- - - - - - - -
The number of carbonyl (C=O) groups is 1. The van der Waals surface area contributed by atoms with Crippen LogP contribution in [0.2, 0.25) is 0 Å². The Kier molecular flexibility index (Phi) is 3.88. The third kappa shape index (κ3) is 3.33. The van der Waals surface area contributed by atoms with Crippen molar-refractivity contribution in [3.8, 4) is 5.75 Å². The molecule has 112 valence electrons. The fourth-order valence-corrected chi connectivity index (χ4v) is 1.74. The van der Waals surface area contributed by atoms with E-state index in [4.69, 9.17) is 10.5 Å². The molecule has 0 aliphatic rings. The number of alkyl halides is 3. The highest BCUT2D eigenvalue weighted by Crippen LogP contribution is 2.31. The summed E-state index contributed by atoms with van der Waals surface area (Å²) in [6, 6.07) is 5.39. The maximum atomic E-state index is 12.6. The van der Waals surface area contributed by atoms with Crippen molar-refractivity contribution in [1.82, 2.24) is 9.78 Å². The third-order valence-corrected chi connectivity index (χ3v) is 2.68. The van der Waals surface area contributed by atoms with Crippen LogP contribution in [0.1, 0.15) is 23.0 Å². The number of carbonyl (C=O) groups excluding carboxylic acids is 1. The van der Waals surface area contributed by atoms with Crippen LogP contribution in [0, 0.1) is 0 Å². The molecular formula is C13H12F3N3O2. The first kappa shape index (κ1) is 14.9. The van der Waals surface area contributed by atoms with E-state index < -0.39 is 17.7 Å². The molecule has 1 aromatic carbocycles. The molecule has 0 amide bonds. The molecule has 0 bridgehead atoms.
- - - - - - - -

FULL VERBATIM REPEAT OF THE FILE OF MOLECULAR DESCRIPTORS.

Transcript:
The number of carbonyl (C=O) groups is 1. The van der Waals surface area contributed by atoms with Crippen LogP contribution in [0.2, 0.25) is 0 Å². The Kier molecular flexibility index (Phi) is 3.88. The third kappa shape index (κ3) is 3.33. The van der Waals surface area contributed by atoms with Crippen molar-refractivity contribution in [3.8, 4) is 5.75 Å². The molecule has 112 valence electrons. The fourth-order valence-corrected chi connectivity index (χ4v) is 1.74. The van der Waals surface area contributed by atoms with E-state index in [4.69, 9.17) is 10.5 Å². The molecule has 0 aliphatic rings. The number of alkyl halides is 3. The highest BCUT2D eigenvalue weighted by Crippen LogP contribution is 2.31. The summed E-state index contributed by atoms with van der Waals surface area (Å²) in [6, 6.07) is 5.39. The maximum atomic E-state index is 12.6. The van der Waals surface area contributed by atoms with Crippen molar-refractivity contribution in [1.82, 2.24) is 9.78 Å². The third-order valence-corrected chi connectivity index (χ3v) is 2.68. The van der Waals surface area contributed by atoms with Crippen LogP contribution in [0.1, 0.15) is 23.0 Å². The number of carbonyl (C=O) groups excluding carboxylic acids is 1. The van der Waals surface area contributed by atoms with Crippen LogP contribution in [0, 0.1) is 0 Å². The molecular formula is C13H12F3N3O2. The first kappa shape index (κ1) is 14.9. The van der Waals surface area contributed by atoms with E-state index < -0.39 is 17.7 Å². The molecule has 1 aromatic carbocycles. The molecule has 0 amide bonds. The molecule has 0 bridgehead atoms.